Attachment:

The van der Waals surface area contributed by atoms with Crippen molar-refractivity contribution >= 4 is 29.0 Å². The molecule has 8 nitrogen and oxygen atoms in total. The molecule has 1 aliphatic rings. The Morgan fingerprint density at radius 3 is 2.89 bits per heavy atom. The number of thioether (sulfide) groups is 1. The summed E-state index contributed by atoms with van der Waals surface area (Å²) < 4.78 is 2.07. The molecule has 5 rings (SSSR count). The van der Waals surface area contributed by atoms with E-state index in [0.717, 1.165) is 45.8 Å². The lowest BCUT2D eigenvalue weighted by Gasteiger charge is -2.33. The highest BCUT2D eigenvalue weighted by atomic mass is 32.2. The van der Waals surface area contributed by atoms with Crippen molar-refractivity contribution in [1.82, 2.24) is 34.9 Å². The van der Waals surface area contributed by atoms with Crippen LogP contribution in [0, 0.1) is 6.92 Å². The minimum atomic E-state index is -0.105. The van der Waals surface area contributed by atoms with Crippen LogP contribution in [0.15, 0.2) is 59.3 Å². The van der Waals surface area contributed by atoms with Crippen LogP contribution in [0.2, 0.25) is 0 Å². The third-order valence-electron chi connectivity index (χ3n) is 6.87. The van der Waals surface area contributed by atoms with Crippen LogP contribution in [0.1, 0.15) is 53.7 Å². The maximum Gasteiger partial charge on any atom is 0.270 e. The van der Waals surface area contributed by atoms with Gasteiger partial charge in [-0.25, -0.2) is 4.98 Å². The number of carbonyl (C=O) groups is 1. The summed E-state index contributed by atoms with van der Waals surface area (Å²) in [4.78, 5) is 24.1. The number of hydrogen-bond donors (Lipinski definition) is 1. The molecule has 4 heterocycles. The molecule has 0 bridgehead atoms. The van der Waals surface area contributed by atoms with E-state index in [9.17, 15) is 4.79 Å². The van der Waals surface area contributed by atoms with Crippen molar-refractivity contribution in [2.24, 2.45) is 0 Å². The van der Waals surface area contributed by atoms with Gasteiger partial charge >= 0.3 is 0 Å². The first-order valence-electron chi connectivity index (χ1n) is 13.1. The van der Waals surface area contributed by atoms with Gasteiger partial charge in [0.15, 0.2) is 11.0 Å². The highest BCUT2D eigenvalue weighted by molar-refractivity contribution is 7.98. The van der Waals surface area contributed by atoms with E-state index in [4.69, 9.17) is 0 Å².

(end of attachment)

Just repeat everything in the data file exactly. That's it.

The van der Waals surface area contributed by atoms with Crippen molar-refractivity contribution >= 4 is 29.0 Å². The molecule has 8 nitrogen and oxygen atoms in total. The molecule has 1 aliphatic rings. The Morgan fingerprint density at radius 3 is 2.89 bits per heavy atom. The number of thioether (sulfide) groups is 1. The summed E-state index contributed by atoms with van der Waals surface area (Å²) < 4.78 is 2.07. The molecule has 5 rings (SSSR count). The van der Waals surface area contributed by atoms with E-state index in [0.717, 1.165) is 45.8 Å². The lowest BCUT2D eigenvalue weighted by Gasteiger charge is -2.33. The highest BCUT2D eigenvalue weighted by atomic mass is 32.2. The van der Waals surface area contributed by atoms with Crippen molar-refractivity contribution in [1.82, 2.24) is 34.9 Å². The van der Waals surface area contributed by atoms with Crippen LogP contribution in [0, 0.1) is 6.92 Å². The minimum atomic E-state index is -0.105. The van der Waals surface area contributed by atoms with Crippen LogP contribution in [0.15, 0.2) is 59.3 Å². The van der Waals surface area contributed by atoms with Crippen LogP contribution in [0.2, 0.25) is 0 Å². The third-order valence-electron chi connectivity index (χ3n) is 6.87. The van der Waals surface area contributed by atoms with Crippen LogP contribution in [0.1, 0.15) is 53.7 Å². The maximum Gasteiger partial charge on any atom is 0.270 e. The van der Waals surface area contributed by atoms with Gasteiger partial charge in [-0.25, -0.2) is 4.98 Å². The number of carbonyl (C=O) groups is 1. The summed E-state index contributed by atoms with van der Waals surface area (Å²) in [4.78, 5) is 24.1. The number of hydrogen-bond donors (Lipinski definition) is 1. The molecule has 4 heterocycles. The molecule has 0 bridgehead atoms. The van der Waals surface area contributed by atoms with E-state index in [9.17, 15) is 4.79 Å². The van der Waals surface area contributed by atoms with Crippen molar-refractivity contribution in [2.24, 2.45) is 0 Å². The van der Waals surface area contributed by atoms with Gasteiger partial charge >= 0.3 is 0 Å². The first-order valence-electron chi connectivity index (χ1n) is 13.1. The van der Waals surface area contributed by atoms with Gasteiger partial charge in [0.15, 0.2) is 11.0 Å². The highest BCUT2D eigenvalue weighted by molar-refractivity contribution is 7.98. The van der Waals surface area contributed by atoms with E-state index in [4.69, 9.17) is 0 Å².